And so, while I was in Europe, I visited many of those historical buildings-turned-museum, and one of the things that I saw in those buildings were a lot of tapestries. Tapestry is a kind of art, textile art, traditionally woven by hand on a loom. Tapestries can vary in style greatly. Some are geometric designs, while others depict scenes like in a painting.
Whatever the case, tapestries are known for their intricacy and complexity. Tapestries are pieces of craftsmanship, pieces of true artwork. And they’ve been around for a long time. The Greeks and Romans speak of them in their literature. Even Egyptian pharaohs were buried with tapestries. Tapestries have been found all over the globe from China, to Arabia, Europe, Africa, and the Americas. In Europe, in the medieval ages, tapestries continued in popularity among the nobility—even over against the rise of painting in the Renaissance. Tapestries were markers of the grandest and most expensive form of artwork, and so of course the grand people of needed to demonstrate they could afford such finery.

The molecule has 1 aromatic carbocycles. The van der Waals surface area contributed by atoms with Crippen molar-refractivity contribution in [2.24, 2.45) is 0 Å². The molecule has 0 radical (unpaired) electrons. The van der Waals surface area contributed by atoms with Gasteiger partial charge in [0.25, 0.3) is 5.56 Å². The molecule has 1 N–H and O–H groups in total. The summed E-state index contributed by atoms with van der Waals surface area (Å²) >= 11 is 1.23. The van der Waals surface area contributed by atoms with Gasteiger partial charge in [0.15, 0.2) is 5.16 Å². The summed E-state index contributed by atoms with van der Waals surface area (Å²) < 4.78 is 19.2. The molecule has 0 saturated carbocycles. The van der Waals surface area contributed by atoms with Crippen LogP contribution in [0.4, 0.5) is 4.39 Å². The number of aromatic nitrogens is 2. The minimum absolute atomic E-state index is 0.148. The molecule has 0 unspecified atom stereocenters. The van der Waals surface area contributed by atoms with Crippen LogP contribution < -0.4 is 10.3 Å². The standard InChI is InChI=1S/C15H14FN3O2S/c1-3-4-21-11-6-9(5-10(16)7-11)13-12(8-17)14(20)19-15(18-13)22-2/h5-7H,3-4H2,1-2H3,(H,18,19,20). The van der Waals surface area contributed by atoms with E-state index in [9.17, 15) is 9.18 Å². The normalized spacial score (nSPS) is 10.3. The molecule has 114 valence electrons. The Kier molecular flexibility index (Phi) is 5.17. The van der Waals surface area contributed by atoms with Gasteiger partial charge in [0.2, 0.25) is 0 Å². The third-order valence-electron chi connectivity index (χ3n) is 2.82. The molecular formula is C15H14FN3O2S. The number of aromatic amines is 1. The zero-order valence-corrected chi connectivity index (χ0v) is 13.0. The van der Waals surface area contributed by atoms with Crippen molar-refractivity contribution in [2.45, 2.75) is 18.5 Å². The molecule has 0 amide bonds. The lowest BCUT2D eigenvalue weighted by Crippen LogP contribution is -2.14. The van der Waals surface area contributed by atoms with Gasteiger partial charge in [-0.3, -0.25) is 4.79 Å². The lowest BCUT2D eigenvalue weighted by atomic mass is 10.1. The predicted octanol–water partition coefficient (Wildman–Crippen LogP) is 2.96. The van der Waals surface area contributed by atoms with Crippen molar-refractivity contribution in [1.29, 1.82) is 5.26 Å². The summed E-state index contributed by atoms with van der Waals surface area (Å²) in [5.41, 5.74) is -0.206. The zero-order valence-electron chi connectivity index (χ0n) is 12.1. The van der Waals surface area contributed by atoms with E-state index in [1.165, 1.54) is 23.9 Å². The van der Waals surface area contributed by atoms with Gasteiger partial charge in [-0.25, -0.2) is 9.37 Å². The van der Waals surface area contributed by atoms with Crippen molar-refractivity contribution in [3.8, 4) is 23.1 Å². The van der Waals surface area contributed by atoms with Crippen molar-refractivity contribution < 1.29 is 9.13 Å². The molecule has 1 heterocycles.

The widespread success of tapestries, at least to some degree, can be credited to their portability, even going so far as to be called “nomadic murals” by some art historians. Kings could fold tapestries up and take them from one residence to another. Many kings had “wardrobe” departments with their own buildings devoted to the care, repair, and transport of tapestries. Tapestries were functional too. They could be hung on the walls of palaces and castles for insulation during cold Northern European winters, while at the same time serving as decoration. Churches, too, employed tapestries, both to keep out the winter cold and to lend gravitas to celebratory occasions such as high feast days, coronations, visits from royalty, and weddings or funerals for the nobility. Tapestries were extraordinary pieces of artwork and required dedicated weavers who were skilled craftsmen to make them and maintain them—not only as weavers, but as artists.
When we look at nature, we can’t help but be enraptured by its intricacy and its complexity. The whole creation is a marvel. The more I learn about the natural world, the more awestruck I am at the greatness of God. God is an artist.